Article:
I know, trash cans these days come in all shapes and sizes. But those hose fittings that are on the outside of your building labeled “fire department connection” are not a place for garbage. So please, resist the urge. Now that we’ve got that out of our system, let’s talk about why this misuse of the Fire Department Connection is an issue and how we can fix it.
What is a fire department connection?
To understand why it is so important to keep the Fire Department Connection (FDC) in tip top shape, we’ll tell you a little more about what is it and why you should care about it. The FDC, also known as the Siamese Connection, is the connection used by the Fire Department to pump water into the system or standpipe to supplement the existing water supply in the event of a fire. When the sprinkler system is activated, the Fire Department connects the hose lines from their truck to the FDC, thereby adding water to the existing sprinkler/standpipe water supply.
In sum: FDCs are used by firefighters to supplement a building’s fire sprinkler/standpipe system during a fire.
Ok, so what’s the problem?
In order for the fire department connection to work as designed, the Fire Department must be able to pump water into the system. The fire department connections are equipped with plugs or caps to prevent dirt or miscellaneous objects from entering the piping.
However, the connections are often targets of vandals who remove the caps to be used for scrap value, leaving them vulnerable to this sort of intrusion. Oddly enough, items such as newspapers and soda cans seem to find themselves stuffed inside the connection. If the piping is obstructed, it could inhibit the flow of water and prevent the connection from being used – which as you can imagine, would be disastrous in an emergency. As a building owner or manager, it is crucial to avoid these obstructions.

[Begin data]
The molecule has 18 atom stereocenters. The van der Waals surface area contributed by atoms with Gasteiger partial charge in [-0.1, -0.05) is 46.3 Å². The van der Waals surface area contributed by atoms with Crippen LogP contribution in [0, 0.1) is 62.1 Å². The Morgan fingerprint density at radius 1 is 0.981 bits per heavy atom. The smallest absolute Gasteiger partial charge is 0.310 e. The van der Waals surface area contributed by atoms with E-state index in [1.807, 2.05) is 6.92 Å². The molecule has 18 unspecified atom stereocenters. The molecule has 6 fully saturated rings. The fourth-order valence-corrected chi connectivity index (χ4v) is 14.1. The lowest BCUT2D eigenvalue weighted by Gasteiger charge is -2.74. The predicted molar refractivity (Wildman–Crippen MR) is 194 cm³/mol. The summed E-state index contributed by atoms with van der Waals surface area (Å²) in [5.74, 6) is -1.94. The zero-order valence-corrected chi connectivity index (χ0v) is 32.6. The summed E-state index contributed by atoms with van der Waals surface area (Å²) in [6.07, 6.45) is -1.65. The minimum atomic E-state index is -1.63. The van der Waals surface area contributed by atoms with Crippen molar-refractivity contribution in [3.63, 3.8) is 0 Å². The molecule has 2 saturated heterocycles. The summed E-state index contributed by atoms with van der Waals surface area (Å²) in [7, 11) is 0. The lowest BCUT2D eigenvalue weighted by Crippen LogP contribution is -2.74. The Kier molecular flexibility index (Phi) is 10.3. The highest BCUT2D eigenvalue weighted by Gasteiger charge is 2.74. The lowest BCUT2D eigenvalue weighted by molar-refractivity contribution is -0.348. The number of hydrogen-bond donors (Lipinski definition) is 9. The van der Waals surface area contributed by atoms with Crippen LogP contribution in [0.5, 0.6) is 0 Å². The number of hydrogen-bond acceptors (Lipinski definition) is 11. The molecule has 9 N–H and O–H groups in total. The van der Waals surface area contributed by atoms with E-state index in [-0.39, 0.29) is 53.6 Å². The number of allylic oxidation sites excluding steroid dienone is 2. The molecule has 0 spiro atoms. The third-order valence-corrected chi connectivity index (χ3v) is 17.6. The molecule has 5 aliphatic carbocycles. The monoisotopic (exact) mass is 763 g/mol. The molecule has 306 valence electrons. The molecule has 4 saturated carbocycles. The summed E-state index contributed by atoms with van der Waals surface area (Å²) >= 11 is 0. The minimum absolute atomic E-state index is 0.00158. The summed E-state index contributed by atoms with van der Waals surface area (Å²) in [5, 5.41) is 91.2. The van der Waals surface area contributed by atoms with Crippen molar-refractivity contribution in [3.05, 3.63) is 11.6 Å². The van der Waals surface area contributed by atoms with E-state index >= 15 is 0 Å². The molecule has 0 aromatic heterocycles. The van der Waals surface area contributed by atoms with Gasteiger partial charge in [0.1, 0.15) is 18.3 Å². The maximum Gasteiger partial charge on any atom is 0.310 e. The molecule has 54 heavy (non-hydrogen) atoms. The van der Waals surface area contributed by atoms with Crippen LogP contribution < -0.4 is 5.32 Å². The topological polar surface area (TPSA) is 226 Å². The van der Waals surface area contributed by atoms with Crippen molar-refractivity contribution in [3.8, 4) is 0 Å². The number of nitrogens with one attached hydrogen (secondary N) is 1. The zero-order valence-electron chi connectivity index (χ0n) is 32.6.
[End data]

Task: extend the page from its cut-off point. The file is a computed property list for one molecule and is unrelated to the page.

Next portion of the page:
In sum: Trash impedes the water flow, which causes the FDC to be useless, and thereby leaves your building at risk in case of a fire.
Yikes. What can I do?
The solution is simple. Protect your fire department connection from trash and contamination. How? Replace broken or missing caps to keep dirt, dust, debris or any other foreign material out of the fire department connection.
If that’s not enough to persuade you, did we mention it’s also required? According to NFPA13, Standard for the Installation of Sprinkler Systems (2002 Edition) “Fire Department connections shall be equipped with listed plugs or caps, properly secured and arranged for easy removal by fire departments” (6.8.4). It is also required under NFPA25, Standard for the Inspection, Testing, and Maintenance of Water-Based Fire Protection Systems. As part of our NFPA25 inspection contract, our inspectors will examine your fire department connection to verify that the plugs or caps are in place and are not damaged. The inspection is performed to confirm that it is in proper working condition and is ready for use by the fire department.
In sum: The plugs or caps MUST be replaced so that the opening is sealed and the connection remains in working order.